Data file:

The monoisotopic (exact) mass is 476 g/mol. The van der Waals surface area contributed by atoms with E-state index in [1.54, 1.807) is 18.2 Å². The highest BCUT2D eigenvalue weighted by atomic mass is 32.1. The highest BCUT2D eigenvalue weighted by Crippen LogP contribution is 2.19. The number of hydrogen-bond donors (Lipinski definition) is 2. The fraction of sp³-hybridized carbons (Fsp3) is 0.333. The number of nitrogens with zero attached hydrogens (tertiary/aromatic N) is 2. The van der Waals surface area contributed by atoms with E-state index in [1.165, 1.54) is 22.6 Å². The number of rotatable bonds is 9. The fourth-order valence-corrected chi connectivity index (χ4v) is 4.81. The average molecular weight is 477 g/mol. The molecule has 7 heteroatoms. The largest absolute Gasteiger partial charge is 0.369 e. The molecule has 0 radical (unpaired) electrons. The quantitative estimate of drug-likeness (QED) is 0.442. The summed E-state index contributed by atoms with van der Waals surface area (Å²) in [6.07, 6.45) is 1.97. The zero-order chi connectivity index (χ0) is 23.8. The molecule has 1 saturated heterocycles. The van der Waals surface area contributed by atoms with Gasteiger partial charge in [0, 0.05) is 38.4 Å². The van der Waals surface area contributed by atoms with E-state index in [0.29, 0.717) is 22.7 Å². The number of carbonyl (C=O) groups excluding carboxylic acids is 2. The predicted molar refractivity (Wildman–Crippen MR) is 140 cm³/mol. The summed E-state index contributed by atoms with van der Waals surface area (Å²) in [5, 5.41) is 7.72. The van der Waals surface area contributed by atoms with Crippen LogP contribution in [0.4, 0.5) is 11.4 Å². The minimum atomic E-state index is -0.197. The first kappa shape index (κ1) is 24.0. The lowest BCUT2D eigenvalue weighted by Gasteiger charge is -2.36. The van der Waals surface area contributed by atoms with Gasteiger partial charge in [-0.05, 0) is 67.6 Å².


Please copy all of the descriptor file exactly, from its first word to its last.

The monoisotopic (exact) mass is 476 g/mol. The van der Waals surface area contributed by atoms with E-state index in [1.54, 1.807) is 18.2 Å². The highest BCUT2D eigenvalue weighted by atomic mass is 32.1. The highest BCUT2D eigenvalue weighted by Crippen LogP contribution is 2.19. The number of hydrogen-bond donors (Lipinski definition) is 2. The fraction of sp³-hybridized carbons (Fsp3) is 0.333. The number of nitrogens with zero attached hydrogens (tertiary/aromatic N) is 2. The van der Waals surface area contributed by atoms with E-state index in [1.165, 1.54) is 22.6 Å². The number of rotatable bonds is 9. The fourth-order valence-corrected chi connectivity index (χ4v) is 4.81. The average molecular weight is 477 g/mol. The molecule has 7 heteroatoms. The largest absolute Gasteiger partial charge is 0.369 e. The molecule has 0 radical (unpaired) electrons. The quantitative estimate of drug-likeness (QED) is 0.442. The summed E-state index contributed by atoms with van der Waals surface area (Å²) in [6.07, 6.45) is 1.97. The zero-order chi connectivity index (χ0) is 23.8. The molecule has 1 saturated heterocycles. The van der Waals surface area contributed by atoms with Gasteiger partial charge in [0, 0.05) is 38.4 Å². The van der Waals surface area contributed by atoms with E-state index in [0.29, 0.717) is 22.7 Å². The number of carbonyl (C=O) groups excluding carboxylic acids is 2. The predicted molar refractivity (Wildman–Crippen MR) is 140 cm³/mol. The summed E-state index contributed by atoms with van der Waals surface area (Å²) in [5, 5.41) is 7.72. The van der Waals surface area contributed by atoms with Crippen LogP contribution in [0.4, 0.5) is 11.4 Å². The minimum atomic E-state index is -0.197. The first kappa shape index (κ1) is 24.0. The lowest BCUT2D eigenvalue weighted by Gasteiger charge is -2.36. The van der Waals surface area contributed by atoms with Gasteiger partial charge in [-0.05, 0) is 67.6 Å².